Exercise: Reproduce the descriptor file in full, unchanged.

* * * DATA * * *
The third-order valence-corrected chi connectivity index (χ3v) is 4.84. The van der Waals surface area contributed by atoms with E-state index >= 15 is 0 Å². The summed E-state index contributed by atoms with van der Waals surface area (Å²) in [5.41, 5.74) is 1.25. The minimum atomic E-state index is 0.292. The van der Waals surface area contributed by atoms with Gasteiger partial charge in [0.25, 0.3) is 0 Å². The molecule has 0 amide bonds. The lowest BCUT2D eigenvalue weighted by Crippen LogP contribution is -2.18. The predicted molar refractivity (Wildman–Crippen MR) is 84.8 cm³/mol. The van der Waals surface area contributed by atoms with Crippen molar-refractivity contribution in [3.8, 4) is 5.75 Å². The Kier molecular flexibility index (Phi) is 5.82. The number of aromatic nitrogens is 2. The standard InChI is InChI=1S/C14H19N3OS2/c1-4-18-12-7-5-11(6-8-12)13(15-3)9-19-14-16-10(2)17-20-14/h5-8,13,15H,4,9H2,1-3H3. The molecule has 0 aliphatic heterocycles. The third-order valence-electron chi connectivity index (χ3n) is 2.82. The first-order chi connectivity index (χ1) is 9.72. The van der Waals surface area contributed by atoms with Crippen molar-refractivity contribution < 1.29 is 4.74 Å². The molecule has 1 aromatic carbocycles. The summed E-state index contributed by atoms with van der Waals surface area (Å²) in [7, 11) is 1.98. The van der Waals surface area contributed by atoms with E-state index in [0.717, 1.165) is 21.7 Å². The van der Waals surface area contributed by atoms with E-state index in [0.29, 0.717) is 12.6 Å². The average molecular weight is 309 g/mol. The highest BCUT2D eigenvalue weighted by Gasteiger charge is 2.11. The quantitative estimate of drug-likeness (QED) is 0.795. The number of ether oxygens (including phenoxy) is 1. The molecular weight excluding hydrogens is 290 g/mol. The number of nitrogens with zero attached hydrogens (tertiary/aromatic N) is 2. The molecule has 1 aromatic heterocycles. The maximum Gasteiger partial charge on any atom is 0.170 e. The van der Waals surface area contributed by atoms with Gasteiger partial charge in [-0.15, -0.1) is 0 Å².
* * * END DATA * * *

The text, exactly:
The third-order valence-corrected chi connectivity index (χ3v) is 4.84. The van der Waals surface area contributed by atoms with E-state index >= 15 is 0 Å². The summed E-state index contributed by atoms with van der Waals surface area (Å²) in [5.41, 5.74) is 1.25. The minimum atomic E-state index is 0.292. The van der Waals surface area contributed by atoms with Gasteiger partial charge in [0.25, 0.3) is 0 Å². The molecule has 0 amide bonds. The lowest BCUT2D eigenvalue weighted by Crippen LogP contribution is -2.18. The predicted molar refractivity (Wildman–Crippen MR) is 84.8 cm³/mol. The van der Waals surface area contributed by atoms with Crippen molar-refractivity contribution in [3.8, 4) is 5.75 Å². The Kier molecular flexibility index (Phi) is 5.82. The number of aromatic nitrogens is 2. The standard InChI is InChI=1S/C14H19N3OS2/c1-4-18-12-7-5-11(6-8-12)13(15-3)9-19-14-16-10(2)17-20-14/h5-8,13,15H,4,9H2,1-3H3. The molecule has 0 aliphatic heterocycles. The third-order valence-electron chi connectivity index (χ3n) is 2.82. The first-order chi connectivity index (χ1) is 9.72. The van der Waals surface area contributed by atoms with Crippen molar-refractivity contribution < 1.29 is 4.74 Å². The molecule has 1 aromatic carbocycles. The summed E-state index contributed by atoms with van der Waals surface area (Å²) in [7, 11) is 1.98. The van der Waals surface area contributed by atoms with E-state index in [0.717, 1.165) is 21.7 Å². The van der Waals surface area contributed by atoms with E-state index in [0.29, 0.717) is 12.6 Å². The average molecular weight is 309 g/mol. The highest BCUT2D eigenvalue weighted by Gasteiger charge is 2.11. The quantitative estimate of drug-likeness (QED) is 0.795. The number of ether oxygens (including phenoxy) is 1. The molecular weight excluding hydrogens is 290 g/mol. The number of nitrogens with zero attached hydrogens (tertiary/aromatic N) is 2. The molecule has 1 aromatic heterocycles. The maximum Gasteiger partial charge on any atom is 0.170 e. The van der Waals surface area contributed by atoms with Gasteiger partial charge in [-0.15, -0.1) is 0 Å².